Trailer: Jupiter Ascending


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The Wachowskis, Andy and Lana, have a new film set for release in early 2015. Jupiter Ascending was suppose to come out in 2014, but things happened and now it’s been pushed back for a February 2015 release.

Such a drastic delay in release usually means something major on the negative side of the ledger has occurred and the studio in charge of it’s release have little to no faith in the film. Has Warner Bros. Studios lost faith in the latest Wachowski offering? Is Jupiter Ascending the hot mess that it has been rumored about? Is the grandiose space opera the film is being made out to be making studio exec’s nervous?

So, many questions that most people who like to dwell on the in’s and out’s of filmmaking and the business of making them are probably asking themselves.

My only concern is that the Wachowskis have taken the extra time to make the film they set out to make. They’re one of the few filmmakers who seem to always get to do the sort of dream projects that more successful directors rarely get a chance to or even attempt to try. Whether it’s The Matrix, Speed Racer or Cloud Atlas, the Wachowskis have danced to their own tune and for some reason Warner Bros. continue to give them big-budgets after big-budgets to get their next dream project made into reality.

Here’s to hoping Guardians of the Galaxy being such a huge success will help this upcoming space opera turn it’s February release (usually a place where films go to die) into a new addition to the resurgence of the space opera.

Back to School #75: The Spectacular Now (dir by James Ponsoldt)


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Though the film was embraced by critics and performed fairly well at the box office, it’s hard not to feel that The Spectacular Now was one of the more overlooked films of 2013.  For all of its acclaim, it’s a film that was not only ignored at Oscar time but which also rarely seemed to feature much in Oscar speculation.  That’s a shame but not particularly surprising.  With a few notable exceptions (American Graffiti, The Last Picture Show, Ordinary People, and Juno, for example), films about teenagers are usually ignored by the Academy, even if the film in question is as good as either Easy A or The Spectacular Now.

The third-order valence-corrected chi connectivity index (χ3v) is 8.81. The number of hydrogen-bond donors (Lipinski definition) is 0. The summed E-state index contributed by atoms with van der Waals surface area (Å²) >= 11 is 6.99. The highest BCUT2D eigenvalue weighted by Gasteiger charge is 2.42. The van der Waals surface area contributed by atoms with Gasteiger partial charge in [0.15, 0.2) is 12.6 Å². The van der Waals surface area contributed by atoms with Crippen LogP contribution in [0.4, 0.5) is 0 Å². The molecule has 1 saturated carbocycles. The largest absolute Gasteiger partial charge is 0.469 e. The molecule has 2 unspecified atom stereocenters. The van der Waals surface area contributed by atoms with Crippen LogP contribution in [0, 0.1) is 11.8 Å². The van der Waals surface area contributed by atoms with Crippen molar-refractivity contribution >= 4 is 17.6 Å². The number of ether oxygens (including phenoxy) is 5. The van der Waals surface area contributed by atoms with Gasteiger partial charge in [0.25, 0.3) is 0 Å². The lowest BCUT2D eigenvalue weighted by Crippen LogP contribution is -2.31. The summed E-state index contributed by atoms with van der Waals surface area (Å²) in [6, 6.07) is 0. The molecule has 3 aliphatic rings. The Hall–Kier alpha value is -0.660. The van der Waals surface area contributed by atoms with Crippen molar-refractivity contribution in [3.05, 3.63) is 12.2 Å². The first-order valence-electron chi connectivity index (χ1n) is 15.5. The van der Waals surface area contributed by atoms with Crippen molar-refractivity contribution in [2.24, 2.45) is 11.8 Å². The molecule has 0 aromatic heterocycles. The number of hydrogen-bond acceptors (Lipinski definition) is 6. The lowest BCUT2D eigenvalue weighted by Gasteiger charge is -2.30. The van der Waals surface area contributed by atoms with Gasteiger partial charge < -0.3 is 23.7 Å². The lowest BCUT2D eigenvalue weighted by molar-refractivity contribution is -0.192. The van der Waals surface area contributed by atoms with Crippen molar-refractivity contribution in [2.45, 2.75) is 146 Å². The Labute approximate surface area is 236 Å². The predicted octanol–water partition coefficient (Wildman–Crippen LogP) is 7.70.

In fact, I would argue that, along with being one of the best films of 2013, The Spectacular Now is a Say Anything… for my generation.

The Spectacular Now follows two teenagers over the course of their senior year in high school.  Sutter Kane (Miles Teller) is one of the most popular kids at school.  He’s charming, he’s funny, and — perhaps not surprisingly — he’s also deeply troubled. He’s angry that his father is no longer in his life and he often takes his anger out on his mom (Jennifer Jason Leigh).   He works as a salesman at a men’s clothing store where his boss (Bob Odenkirk) is willing to overlook the fact that Sutter often comes into work drunk.  Sutter, you see, also happens to have a slight drinking problem that is slowly but surely transforming into full-blown alcoholism.

When Sutter is dumped by his long-time girlfriend Cassidy (Brie Larson), he goes on a drinking binge that only ends with him being woken up on a stranger’s lawn by Aimee (Shailene Woodley).  Aimee is one of Sutter’s classmates and is the complete opposite of most of Sutter’s friends.  Aimee is shy, doesn’t drink, and prefers to spend her time reading manga.

As you can probably guess, Sutter and Aimee do become a couple.  And yes, Sutter does help Aimee come out of her shell and Aimee does help Sutter to start to deal with all of the pain and anger that he attempts to hide.  You can probably predict all of that but what you can’t predict is just how likable and believable both Teller and Woodley are as a couple.  You believe in their relationship and the film handles it (including the scene where they have sex for the first time) with an unusual amount of sensitivity.

There’s an extended sequence towards the end of the film where Sutter and Aimee finally get to meet Sutter’s father.  At first, you want to be as exciting and as optimistic as Sutter is.  This is especially true once you discover that his father is being played by Kyle Chandler, who is one of those actors that you just instinctively want to like.  Of course, Sutter’s father turns out not to be the hero that Sutter was expecting to meet and it’s simply devastating, for both the viewers and the characters.  I’ve always felt that it takes a certain amount of courage for an actor to play a truly bad character.  (By bad, I don’t mean evil as much as I mean just the type of fuckup that we’ve all known and by which we’ve all been let down.)  Chandler has that courage.

I guess it would be a bit predictable for me to wrap this up by saying The Spectacular Now is a spectacular film.  So, instead, I’ll just recommend that you see it.

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